Last week Congress passed the Setting Every Community Up for Retirement Enhancement (SECURE) Act as part of the legislative package of spending bills. President Trump signed the legislation on Friday to implement the first major retirement plan legislation since the Pension Protection Act of 2006. As often occurs with major Tax legislation, employers will need to quickly review the legislation as some of the provisions are effective as early as January 1, 2020. The following are some of the important provisions in the 119 pages of legislation.
The SECURE Act requires participants’ defined contribution benefit statements to include, annually, a lifetime income disclosure describing the monthly payments the participant would receive if the participant’s total account balance in the plan was annuitized. This is designed to inform employees how their 401(k) plan accounts will translate into income at retirement. In addition, the SECURE Act facilitates 401(k) and other plans to offer guaranteed lifetime income options through annuities by establishing a safe harbor for plan fiduciaries responsible for reviewing the financial capabilities of insurers offering the lifetime income contracts. The existing rules related to multiple employer plans (MEPs) have been amended to allow two or more unrelated employers to join a pooled employer plan, producing economies of scale that in theory will expand access and lower both employer and plan participant cost. Whether that becomes a reality will depend in part as with any legislation on the implementing regulations to be adopted by the IRS and US Department of Labor.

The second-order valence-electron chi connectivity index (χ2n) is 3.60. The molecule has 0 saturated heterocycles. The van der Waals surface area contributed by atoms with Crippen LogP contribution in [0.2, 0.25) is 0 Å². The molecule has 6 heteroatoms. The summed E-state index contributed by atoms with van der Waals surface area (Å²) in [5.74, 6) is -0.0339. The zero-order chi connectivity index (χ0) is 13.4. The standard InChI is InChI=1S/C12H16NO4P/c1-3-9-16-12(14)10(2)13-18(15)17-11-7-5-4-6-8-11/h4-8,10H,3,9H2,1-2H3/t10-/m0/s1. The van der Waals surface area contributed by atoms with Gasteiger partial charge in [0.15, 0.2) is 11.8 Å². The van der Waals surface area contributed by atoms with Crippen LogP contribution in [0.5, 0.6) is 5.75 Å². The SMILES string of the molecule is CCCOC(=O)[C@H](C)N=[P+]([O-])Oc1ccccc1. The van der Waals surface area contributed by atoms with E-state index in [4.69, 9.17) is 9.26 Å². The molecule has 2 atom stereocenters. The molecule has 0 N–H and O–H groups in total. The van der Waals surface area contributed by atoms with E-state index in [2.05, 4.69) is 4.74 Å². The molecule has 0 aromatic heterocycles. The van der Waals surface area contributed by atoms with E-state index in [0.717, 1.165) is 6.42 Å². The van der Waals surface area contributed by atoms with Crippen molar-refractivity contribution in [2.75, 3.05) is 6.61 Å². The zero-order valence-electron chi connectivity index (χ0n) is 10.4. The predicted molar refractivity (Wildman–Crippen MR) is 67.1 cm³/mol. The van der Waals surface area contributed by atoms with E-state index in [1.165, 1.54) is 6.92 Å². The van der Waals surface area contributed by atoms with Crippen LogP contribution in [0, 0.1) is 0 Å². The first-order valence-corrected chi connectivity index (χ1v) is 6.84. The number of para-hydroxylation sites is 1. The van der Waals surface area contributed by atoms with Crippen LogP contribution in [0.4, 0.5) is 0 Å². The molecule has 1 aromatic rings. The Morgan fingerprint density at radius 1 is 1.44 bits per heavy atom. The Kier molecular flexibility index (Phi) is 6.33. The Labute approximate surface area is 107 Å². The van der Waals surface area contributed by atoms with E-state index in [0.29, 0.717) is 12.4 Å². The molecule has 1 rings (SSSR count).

The SECURE Act significantly changes the 401(k) plan eligibility rules for part-time employees requiring participation after working three consecutive years with at least 500 hours of service in each year. Previously, employers only had to offer participation after completion of 1,000 hours of service in a year. The SECURE Act also includes changes to the Section 401(k) plan safe harbor rules. Lastly, because the Act also makes profound changes to the rules governing distributions from retirement plans and individual retirement accounts (“IRAs”), business owners and individuals intending to defer taxation on IRA and retirement plan accounts will need to revisit their estate plans.
These are but six of the SECURE Act changes to retirement plans, which depending on how one counts them, number over thirty. Some of the changes will require future amendments to retirement plans before the end of 2022 to either implement the change or restructure the retirement plan in light of the new requirements. Employers are encouraged to consult with their retirement plan advisors to discuss how the SECURE Act will impact them.